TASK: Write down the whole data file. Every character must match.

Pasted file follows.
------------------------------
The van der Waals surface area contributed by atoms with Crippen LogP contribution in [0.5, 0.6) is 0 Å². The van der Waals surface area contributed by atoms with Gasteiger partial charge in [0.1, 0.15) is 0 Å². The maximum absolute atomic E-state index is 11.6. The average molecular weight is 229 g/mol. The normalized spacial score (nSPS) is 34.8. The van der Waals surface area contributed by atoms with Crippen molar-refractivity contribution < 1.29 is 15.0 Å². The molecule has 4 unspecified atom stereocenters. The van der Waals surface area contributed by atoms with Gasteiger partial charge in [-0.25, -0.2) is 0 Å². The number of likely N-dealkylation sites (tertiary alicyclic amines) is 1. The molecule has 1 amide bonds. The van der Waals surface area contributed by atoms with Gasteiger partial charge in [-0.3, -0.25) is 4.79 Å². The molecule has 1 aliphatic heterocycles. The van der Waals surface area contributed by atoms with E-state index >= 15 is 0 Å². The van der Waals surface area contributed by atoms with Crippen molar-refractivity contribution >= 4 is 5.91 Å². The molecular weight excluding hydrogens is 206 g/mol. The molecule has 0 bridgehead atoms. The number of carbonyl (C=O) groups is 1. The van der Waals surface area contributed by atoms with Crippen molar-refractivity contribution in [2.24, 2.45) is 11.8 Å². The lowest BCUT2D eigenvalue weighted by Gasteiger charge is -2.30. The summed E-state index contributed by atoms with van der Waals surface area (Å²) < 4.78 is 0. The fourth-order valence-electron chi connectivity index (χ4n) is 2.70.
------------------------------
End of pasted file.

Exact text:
The van der Waals surface area contributed by atoms with Crippen LogP contribution in [0.5, 0.6) is 0 Å². The van der Waals surface area contributed by atoms with Gasteiger partial charge in [0.1, 0.15) is 0 Å². The maximum absolute atomic E-state index is 11.6. The average molecular weight is 229 g/mol. The normalized spacial score (nSPS) is 34.8. The van der Waals surface area contributed by atoms with Crippen molar-refractivity contribution < 1.29 is 15.0 Å². The molecule has 4 unspecified atom stereocenters. The van der Waals surface area contributed by atoms with Gasteiger partial charge in [-0.25, -0.2) is 0 Å². The number of likely N-dealkylation sites (tertiary alicyclic amines) is 1. The molecule has 1 amide bonds. The van der Waals surface area contributed by atoms with Gasteiger partial charge in [-0.3, -0.25) is 4.79 Å². The molecule has 1 aliphatic heterocycles. The van der Waals surface area contributed by atoms with E-state index >= 15 is 0 Å². The van der Waals surface area contributed by atoms with Crippen molar-refractivity contribution >= 4 is 5.91 Å². The molecular weight excluding hydrogens is 206 g/mol. The molecule has 0 bridgehead atoms. The number of carbonyl (C=O) groups is 1. The van der Waals surface area contributed by atoms with Crippen molar-refractivity contribution in [2.24, 2.45) is 11.8 Å². The lowest BCUT2D eigenvalue weighted by Gasteiger charge is -2.30. The summed E-state index contributed by atoms with van der Waals surface area (Å²) < 4.78 is 0. The fourth-order valence-electron chi connectivity index (χ4n) is 2.70.